Originally posted at Washington Examiner by Lauren Cooley & Anthony Leonardi.
College Republicans at Stanford University would like to bring Dinesh D’Souza to campus this spring, but restrictive policies may keep that from happening.
The College Republicans at Stanford have been working to bring D’Souza to campus since October, but the student senate keeps denying their 2018-2019 budget requests, and keeps prolonging negotiations over security fees for the event.
More troubling, however, is that Stanford issued a new university policy when the Republican students found private donors to cover the exorbitant security fees demanded by the student government, totaling upwards of $19,000 at one point. The new rule requires at least 50 percent of event costs come from university funding—something of concern when the university won’t give conservative students enough funding to make up half of one single honoraria.
“We really do not want Stanford’s money. We have a donor who has agreed to cover everything. Even though the event can happen without a dime of Stanford’s money, Stanford is still blocking it,” Quinn Barry, Stanford College Republicans’ Executive Director, told us.
After three months of ever-changing requirements, the Stanford College Republicans are accusing the school of blocking conservative speakers from campus via arbitrary rules which would rarely apply to any other student group on campus.
In a statement, the group said:
“Since day one, this administration, which frequently claims to have a commitment to protecting free speech, has put up roadblock after roadblock in order to stop Dinesh D’Souza from speaking on campus. Their strategy could be summarized briefly in three words: delay, delay, delay. Stanford is hoping that by delaying enough times, [we] will give up on its mission of bringing conservative ideas on a campus where a liberal orthodoxy is dominant. However, we absolutely refuse to give up this fight for the soul of Stanford University.”
This policy change follows the implementation of a new position created for the Associated Students of Stanford University: Director of Academic Freedom. While this position sounds like one that would encourage academic inquiry and free speech, the newly appointed Director of Academic Freedom, Zintis Inde has gone on the record stating opposition to those fighting the “free speech wars.” The College Republicans chapter at Stanford has concerns regarding Inde’s statements and appointment, and believes Inde was actually appointed “to silence conservative students.”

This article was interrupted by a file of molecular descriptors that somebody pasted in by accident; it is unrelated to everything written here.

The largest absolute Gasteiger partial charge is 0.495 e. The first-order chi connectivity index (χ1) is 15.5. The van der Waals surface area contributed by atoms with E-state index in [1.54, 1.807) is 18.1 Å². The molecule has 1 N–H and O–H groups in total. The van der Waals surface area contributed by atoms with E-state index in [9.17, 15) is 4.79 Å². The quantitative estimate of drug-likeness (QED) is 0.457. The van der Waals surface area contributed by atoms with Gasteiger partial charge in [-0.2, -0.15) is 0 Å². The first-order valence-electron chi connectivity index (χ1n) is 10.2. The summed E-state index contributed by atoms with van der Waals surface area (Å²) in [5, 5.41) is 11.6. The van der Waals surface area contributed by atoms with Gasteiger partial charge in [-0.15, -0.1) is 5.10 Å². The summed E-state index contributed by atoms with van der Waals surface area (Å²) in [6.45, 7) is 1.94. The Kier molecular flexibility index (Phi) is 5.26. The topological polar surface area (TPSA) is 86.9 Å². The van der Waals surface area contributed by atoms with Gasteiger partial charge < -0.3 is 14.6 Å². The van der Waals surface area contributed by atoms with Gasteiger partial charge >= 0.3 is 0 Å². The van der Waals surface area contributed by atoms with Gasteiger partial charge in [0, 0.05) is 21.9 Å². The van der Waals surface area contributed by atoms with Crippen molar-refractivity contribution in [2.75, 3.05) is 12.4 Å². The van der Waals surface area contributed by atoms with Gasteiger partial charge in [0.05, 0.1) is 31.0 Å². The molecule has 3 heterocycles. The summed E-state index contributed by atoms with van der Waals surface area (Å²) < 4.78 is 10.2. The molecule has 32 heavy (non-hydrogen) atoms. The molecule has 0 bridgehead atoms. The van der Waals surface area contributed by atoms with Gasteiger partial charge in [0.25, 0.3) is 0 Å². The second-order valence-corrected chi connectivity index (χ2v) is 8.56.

When asked about the D’Souza invitation in October 2018, Inde told the Stanford Daily: “Racism, sexism, homophobia, transphobia, ableism, religious hatred, and other forms of hate and discrimination against marginalized communities are antithetical to the values of our Stanford community. In our current political climate, some Stanford students may espouse these views or provide a platform for others who promote them in order to cast themselves as martyrs in the ‘free speech wars’ that these individuals are intent on waging.”
To the Stanford College Republicans, that’s the opposite of what they hoped to hear from a so-called director of academic freedom. “Our fears about this role were first confirmed when, after multiple [Stanford College Republicans] members applied for the job, thinking it was designed to promote free speech, the ASSU chose a Democratic partisan, who has since smeared [Stanford College Republicans] repeatedly,” the group said in a statement.
Now the Stanford College Republicans are demanding an apology from Inde.
“Dinesh D’Souza is not a racist. He is not a sexist. And he is not a xenophobe. He is an immigrant academic who epitomizes the American Dream. … We demand that Inde apologize for his libelous and defamatory characterization of Dinesh D’Souza. Maybe, if he actually believed in free speech and open dialogue, he would come listen to D’Souza and change his mind.”
Stanford University did not respond to a request for comment in time for publication. The Stanford College Republicans hope to bring D’Souza to the Palo Alto campus this spring. But they will be forbidden from advertising the event, per campus rules, until they can pay for 50 percent of the event through group funds given to them by the university—another restriction on free speech.
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